The White House this morning released President Obama's so-called "long-form" birth certificate. It shows he was born in Honolulu, Hawaii, on Aug. 4, 1961 at 7:24 pm. It is signed by his mother, Stanley Ann Dunham, the attending doctor, and registrar.
An image of President Obama's longer-form birth certificate released today by the White House.
During the campaign, Obama released a shorter version, a "Certification of Live Birth," which serves as the official document released by the state of Hawaii and recognized by the federal government. It's the document Hawaiians, for example, would use to get a passport.
This conspiracy theory has been debunked by several news organizations, including NBC News, but it has gained new life as Donald Trump, considering a Republican bid for president, has essentially campaigned on the issue.
This morning at a news conference, Trump took credit for the release of the document.
"Today I'm very proud of myself, because I've accomplished something that no one else has been able to accomplish," Trump said in New Hampshire, adding, "Our president has finally released a birth certificate. I want to look at it, but I hope it's true. ... But he should have done it a long time ago. ... But I am really honored to have played such a big role in hopefully, hopefully, getting rid of this issue."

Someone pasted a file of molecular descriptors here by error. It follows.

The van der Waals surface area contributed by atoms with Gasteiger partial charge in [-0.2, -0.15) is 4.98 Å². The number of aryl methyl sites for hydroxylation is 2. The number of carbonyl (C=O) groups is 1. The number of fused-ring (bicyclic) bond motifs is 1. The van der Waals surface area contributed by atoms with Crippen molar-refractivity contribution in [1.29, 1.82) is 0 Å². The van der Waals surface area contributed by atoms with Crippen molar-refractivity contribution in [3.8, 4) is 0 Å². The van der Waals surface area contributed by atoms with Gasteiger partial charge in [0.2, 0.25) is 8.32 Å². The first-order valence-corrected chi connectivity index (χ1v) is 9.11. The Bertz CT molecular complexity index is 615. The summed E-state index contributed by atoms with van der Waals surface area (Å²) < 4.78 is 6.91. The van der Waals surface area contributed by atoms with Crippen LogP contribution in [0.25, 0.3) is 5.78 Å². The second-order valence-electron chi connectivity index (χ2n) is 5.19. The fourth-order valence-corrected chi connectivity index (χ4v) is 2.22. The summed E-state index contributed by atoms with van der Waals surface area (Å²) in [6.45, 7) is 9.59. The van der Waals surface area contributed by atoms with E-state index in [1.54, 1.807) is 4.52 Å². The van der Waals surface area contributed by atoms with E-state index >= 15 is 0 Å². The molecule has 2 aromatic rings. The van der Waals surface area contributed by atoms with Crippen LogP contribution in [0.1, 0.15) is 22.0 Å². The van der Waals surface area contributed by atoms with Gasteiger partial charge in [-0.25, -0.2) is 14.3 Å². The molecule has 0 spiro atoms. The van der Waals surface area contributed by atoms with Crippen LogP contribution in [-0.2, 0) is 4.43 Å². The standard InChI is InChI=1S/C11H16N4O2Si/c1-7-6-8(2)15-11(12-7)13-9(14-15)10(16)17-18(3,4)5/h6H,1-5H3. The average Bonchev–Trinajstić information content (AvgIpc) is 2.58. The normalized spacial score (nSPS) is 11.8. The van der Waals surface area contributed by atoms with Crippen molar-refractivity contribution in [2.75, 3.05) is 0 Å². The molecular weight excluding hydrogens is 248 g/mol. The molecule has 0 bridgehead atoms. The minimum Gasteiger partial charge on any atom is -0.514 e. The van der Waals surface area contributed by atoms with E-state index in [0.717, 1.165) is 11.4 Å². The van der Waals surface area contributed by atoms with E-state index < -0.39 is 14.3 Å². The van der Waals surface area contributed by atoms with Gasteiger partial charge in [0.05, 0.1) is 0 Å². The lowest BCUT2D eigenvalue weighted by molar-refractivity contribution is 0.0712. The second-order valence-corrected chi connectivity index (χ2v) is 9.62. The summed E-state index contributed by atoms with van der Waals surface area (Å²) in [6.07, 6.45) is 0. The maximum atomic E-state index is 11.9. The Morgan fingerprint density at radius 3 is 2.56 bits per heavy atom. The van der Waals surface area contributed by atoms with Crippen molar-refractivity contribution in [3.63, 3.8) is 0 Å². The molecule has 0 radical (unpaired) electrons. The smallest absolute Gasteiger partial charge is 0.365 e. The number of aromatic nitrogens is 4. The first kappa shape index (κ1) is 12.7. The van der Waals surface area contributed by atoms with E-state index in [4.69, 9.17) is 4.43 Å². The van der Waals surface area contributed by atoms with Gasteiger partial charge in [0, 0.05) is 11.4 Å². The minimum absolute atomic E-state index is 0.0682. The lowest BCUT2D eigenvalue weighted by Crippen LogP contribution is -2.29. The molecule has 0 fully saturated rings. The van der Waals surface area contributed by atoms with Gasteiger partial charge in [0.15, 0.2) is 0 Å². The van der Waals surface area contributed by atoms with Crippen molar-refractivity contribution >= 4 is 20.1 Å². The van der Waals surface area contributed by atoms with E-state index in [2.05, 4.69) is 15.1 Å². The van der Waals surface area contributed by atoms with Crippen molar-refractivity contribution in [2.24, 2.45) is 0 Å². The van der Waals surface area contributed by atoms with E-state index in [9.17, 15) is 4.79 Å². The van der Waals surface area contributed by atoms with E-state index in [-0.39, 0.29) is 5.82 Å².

But he went further, saying that the document has to be verified.
"I am really proud, I am really honored," Trump said, adding, "So I feel like I've accomplished something really, really important. ... I'm taking great credit."
This issue has been popular with a fringe portion of the conservative base, but recent polling showed that two-thirds of Republicans said either the president wasn't born in the United States or aren't sure.
In a CBS/New York Times poll released Thursday, 45% of Republicans said they believe Obama was born outside the U.S., while 22% said they didn't know, and just 33% said he was born in the country.
A majority of all Americans, however, believe the president was born in the country. 57% said he was, 25% said they believe he wasn't. 18% said they weren't sure.